[COLUMN] Once upon a time series: Meet Elaine, The Rock

Stories have the power and influence to touch the heart that a cut and dried essay or a report does not have. Somehow the lessons and insights we learn from stories have a longer shelf life. They stick.

Along the way, I have met many whose stories seem like the stuff of fiction. Other stories are cautionary and some are horrific. A lot of what I write are stories told to me. I view them from my personal lens and filter.

I listen quietly, file them away and sort things out. I fictionalize story elements to protect their privacy and some elements, for purposes of conciseness and flow.  Like the deft fingers of a tapestry maker, I hope to weave the colorful threads together, conjure a composite character from different, engaging people I have met. Hopefully these series warm and lift the heart just a tad. For as long as we live, we all need a boost daily.

Elaine placed sunflowers on her husband’s gravesite and quietly said a prayer. She stood alone on a gentle slope on the windswept hill.  It was getting chilly and Elaine instinctively wrapped her shawl tightly about her.

It was early evening in late spring and the sun was beginning to sink in the horizon. She knew she would have to leave soon. The memorial park will soon be closing its gates to visitors. She caught sight of the roving guards in their vehicle at the corner of her eye. She took one last look at her husband’s gravesite and got into her car and drove down the meandering road downhill to go home before dusk finally sets in.

She needed to prep her mind and body for her work tomorrow as quality control chief of semiconductor parts, just as she had done so, for the last two decades in the company that valued and kept her as a great worker.

Elaine was a woman of great substance. She was loyal to the bone in both her home and work life. She did the best she could in every situation emptying herself in the process. She honestly thought everybody did so and was just like her. Elaine never considered herself a rarity — which she was. Elaine just was that kind of person.

It has been 12 years since her husband Neil passed away after a long bout with lung cancer.  When the end came, she went through the motions of climbing the wall of grief that comes with permanent separation.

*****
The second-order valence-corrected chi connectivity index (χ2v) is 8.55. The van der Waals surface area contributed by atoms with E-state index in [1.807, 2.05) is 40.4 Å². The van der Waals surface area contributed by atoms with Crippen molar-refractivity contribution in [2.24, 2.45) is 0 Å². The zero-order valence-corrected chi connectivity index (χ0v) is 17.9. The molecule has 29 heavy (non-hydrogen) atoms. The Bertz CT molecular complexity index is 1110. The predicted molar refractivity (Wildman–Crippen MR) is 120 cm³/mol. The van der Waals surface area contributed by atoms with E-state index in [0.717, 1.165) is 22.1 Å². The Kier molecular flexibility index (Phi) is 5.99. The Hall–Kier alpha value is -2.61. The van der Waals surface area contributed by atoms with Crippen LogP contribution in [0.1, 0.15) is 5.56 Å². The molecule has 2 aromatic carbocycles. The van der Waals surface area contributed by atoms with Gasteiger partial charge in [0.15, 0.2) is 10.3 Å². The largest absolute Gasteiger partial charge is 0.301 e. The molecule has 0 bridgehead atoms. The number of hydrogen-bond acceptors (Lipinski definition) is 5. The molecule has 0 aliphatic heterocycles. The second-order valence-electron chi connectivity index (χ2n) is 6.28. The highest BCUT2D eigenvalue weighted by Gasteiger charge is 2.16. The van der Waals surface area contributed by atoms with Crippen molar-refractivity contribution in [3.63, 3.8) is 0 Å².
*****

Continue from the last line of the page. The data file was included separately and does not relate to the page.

Elaine didn’t know at the time if she could handle the sole responsibility of bringing up their two young children as the surviving parent and the sole breadwinner.  To Neil’s credit, he had the foresight to buy life insurance that proved to be of great help in the interim. For that one act alone, Elaine remains deeply grateful to Neil’s memory. His foresight and love for their family ran deep.

Neil wasn’t perfect — not by a long shot — but then she realized, neither was she. It was a struggle during the early years and the recurring friction would sometimes be unbearable.

They were a study in contrasts. “Opposites do attract but likes stay together,” her mother used to tell her as a teen-ager. But she was too young, too naïve and very much in love with Neil to understand. She was stubborn and headstrong. When the going got tough, as it often did early in their marriage, she wished bitterly she had the humility and the emotional smarts to remember her mother’s words of wisdom.

She remembered how their marriage was rough going for a while and they came very close to calling it quits quite a few times. Their marriage counselor and even her confessor priest advised her that it may be in their best interest to go their separate ways.

The advice fell on deaf ears. There were these two children whose well-being depended on them. She had this stubborn streak that kept her going. She persisted. She prayed on her knees. And in God’s perfect timing, her prayers were answered. She has no regrets over the choices she made, even if sometimes, she had the nagging feeling, she chose poorly. Others would say, stupidly.

There were happy times too when the laughter rang out and she chose to dwell on them. Elaine imagined herself to be like a film editor retaining and splicing together the reels of fun and gaiety they had.

She still smiles broadly recalling their wedding, two normal childbirths, flying kites in the open fields and on the beaches when the children were growing and just countless fun times they shared and recorded in fading photographs and video clips.

And like the editor of her life, she chose to gloss over and edit out the ugly parts and leave them on the cutting room floor, swept in a bin and zapped away from memory. Poof. Gone. Forgiven and Forgotten.

This is just how I cope and how I choose to remember my life and times, Elaine thought.

(Continued next week…)

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The opinions, beliefs and viewpoints expressed by the author do not necessarily reflect the opinions, beliefs and viewpoints of the Asian Journal, its management, editorial board and staff.

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